A report into bullying and harassment has exposed allegations of sexual assault and huge problems with parliament’s culture and reporting systems.
The Francis Report, presented by Speaker Trevor Mallard and independent external reviewer Debbie Francis this morning, established that bullying and harassment are “systemic in the parliamentary workplace”.
It took into account individual anonymous stories of bullying and harassment from more than 1000 respondents, ultimately concluding that there was harmful behaviour by and between staff, managers, MPs, media and the public.
The report contains 14 allegations of sexual assault, and one anonymous respondent said there were certain people in parliament known by many as serial offenders. “There’s the few who are various shades of shits and everyone knows who they are, and no one ever challenges them, at least not obviously or effectively.”
The report includes quotes from people involved in three alleged incidents. One participant described an alleged sexual harassment as making her feel “completely powerless”.
“You’ve got a job you enjoy; you don’t want to raise it in case no one takes your side… I just want to get out.”
Another said there seemed to be no point in complaining due to the “power imbalances [being] so great… why would you even bother?”
Others said they were cautious of reporting cases of bullying and harassment because they were unsure if they’d be believed or thought they would likely be found at fault.
“Most of the dodgy stuff happens on trips away or when drinking is present. It doesn’t make anyone look flash.”
Some said that when they did make complaints, they felt as though their cases weren’t properly handled by Human Resources. One said if they had “been more supported and believed, then I would be happier than I am now.”
The report also highlighted the “unique features” creating risk factors for bullying and harassment in parliament, including barriers to making complaints and health, safety and wellbeing policies that are “not yet mature.”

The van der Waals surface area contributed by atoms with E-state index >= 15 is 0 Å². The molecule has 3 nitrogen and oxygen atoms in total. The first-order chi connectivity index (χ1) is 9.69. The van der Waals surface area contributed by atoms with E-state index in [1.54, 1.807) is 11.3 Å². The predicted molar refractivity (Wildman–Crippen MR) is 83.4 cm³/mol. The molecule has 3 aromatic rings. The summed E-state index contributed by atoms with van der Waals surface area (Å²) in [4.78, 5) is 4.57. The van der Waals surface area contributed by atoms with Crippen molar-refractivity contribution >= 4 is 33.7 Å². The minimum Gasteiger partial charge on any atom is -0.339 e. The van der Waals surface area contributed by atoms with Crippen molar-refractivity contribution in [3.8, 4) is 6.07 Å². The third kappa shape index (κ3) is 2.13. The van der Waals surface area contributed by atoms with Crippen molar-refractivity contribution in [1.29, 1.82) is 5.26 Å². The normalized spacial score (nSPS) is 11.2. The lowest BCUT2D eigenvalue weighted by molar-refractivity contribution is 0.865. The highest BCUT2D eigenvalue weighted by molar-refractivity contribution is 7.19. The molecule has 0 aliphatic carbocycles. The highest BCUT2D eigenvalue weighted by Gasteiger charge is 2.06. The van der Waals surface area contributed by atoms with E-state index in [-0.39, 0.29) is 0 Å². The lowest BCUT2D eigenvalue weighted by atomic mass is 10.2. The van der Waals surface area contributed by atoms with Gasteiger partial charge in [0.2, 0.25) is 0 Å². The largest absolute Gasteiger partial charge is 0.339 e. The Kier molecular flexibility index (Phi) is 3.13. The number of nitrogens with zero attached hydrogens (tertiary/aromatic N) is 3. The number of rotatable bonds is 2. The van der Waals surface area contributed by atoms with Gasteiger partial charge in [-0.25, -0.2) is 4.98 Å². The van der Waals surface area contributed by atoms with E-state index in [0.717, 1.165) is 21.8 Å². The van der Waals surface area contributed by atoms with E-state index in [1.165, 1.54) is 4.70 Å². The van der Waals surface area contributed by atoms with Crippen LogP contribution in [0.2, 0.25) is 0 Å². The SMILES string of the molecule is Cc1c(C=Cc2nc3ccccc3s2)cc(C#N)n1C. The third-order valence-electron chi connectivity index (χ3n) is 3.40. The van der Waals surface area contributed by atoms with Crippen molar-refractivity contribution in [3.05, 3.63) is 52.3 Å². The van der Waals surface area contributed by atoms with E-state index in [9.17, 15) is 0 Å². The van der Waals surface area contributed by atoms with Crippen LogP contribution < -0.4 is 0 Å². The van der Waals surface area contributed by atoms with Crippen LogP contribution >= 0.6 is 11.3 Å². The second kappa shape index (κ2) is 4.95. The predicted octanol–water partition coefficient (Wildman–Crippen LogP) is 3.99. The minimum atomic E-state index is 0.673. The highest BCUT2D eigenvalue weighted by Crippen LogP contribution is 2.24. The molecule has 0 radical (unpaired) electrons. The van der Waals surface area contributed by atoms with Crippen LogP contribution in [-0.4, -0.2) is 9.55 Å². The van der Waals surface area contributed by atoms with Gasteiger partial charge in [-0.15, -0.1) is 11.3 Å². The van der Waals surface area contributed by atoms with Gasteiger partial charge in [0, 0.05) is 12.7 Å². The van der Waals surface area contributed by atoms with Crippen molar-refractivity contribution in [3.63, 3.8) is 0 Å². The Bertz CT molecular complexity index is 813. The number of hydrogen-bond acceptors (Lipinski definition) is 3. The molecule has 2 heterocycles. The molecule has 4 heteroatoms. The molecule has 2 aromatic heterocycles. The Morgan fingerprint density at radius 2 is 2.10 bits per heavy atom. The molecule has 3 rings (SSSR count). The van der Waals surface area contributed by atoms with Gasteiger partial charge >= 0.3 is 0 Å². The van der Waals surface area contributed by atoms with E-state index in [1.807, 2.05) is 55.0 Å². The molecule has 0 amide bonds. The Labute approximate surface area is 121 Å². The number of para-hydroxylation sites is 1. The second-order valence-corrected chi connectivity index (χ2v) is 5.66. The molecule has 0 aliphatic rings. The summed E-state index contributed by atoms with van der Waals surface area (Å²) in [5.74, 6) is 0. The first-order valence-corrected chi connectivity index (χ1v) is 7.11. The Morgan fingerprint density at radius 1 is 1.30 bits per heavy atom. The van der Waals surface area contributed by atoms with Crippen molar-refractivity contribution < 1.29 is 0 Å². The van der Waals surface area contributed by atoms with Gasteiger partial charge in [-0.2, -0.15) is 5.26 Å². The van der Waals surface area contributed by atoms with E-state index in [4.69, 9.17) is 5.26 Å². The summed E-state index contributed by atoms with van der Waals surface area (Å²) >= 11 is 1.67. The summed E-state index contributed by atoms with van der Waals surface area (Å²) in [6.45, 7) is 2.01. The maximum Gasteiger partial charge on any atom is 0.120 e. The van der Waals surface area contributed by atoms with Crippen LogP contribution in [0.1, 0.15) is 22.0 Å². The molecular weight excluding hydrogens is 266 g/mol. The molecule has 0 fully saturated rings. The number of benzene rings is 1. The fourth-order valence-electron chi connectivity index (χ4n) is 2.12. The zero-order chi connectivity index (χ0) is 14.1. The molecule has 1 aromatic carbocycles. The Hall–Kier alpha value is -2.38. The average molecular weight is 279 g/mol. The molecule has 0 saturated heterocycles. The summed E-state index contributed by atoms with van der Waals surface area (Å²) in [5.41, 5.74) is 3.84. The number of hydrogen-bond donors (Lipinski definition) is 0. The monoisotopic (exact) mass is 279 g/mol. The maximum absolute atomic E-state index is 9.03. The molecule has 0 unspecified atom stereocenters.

A core perceived problem revealed in the report was the lack of accountability, particularly for MPs. It said they “face few sanctions for harmful behaviour”.
It says those in higher profile roles should be using this privilege to model expectations and hold others to account for poor conduct.
It also says ministers, members and chief executives should be investing in strategic human resource management and establishing processes for complaints and investigations.
As a result, changes to the parliamentary workplace will be made, promised to be “comprehensive and complex”, but the report also states that implementing these changes will require skill and will need to be monitored “over a period of years”.
The report offers a total of 85 recommendations. Those related to bullying, described in the report as “extensive and ambitious” are as follows:
- Explicit investment in the development of a culture of dignity and respect in the parliamentary workplace
- Additional investment in leadership development
- Enhanced and extended pastoral care
- Greater investment in strategic workforce management, modernised employment approaches and consolidation of HR services
- Improved health, safety and wellbeing polices, processes, engagement and governance
- Removal of barriers to disclosure
- Revised and new policies; and
- A programme of ongoing monitoring, evaluation and audit of the cultural health of the workplace.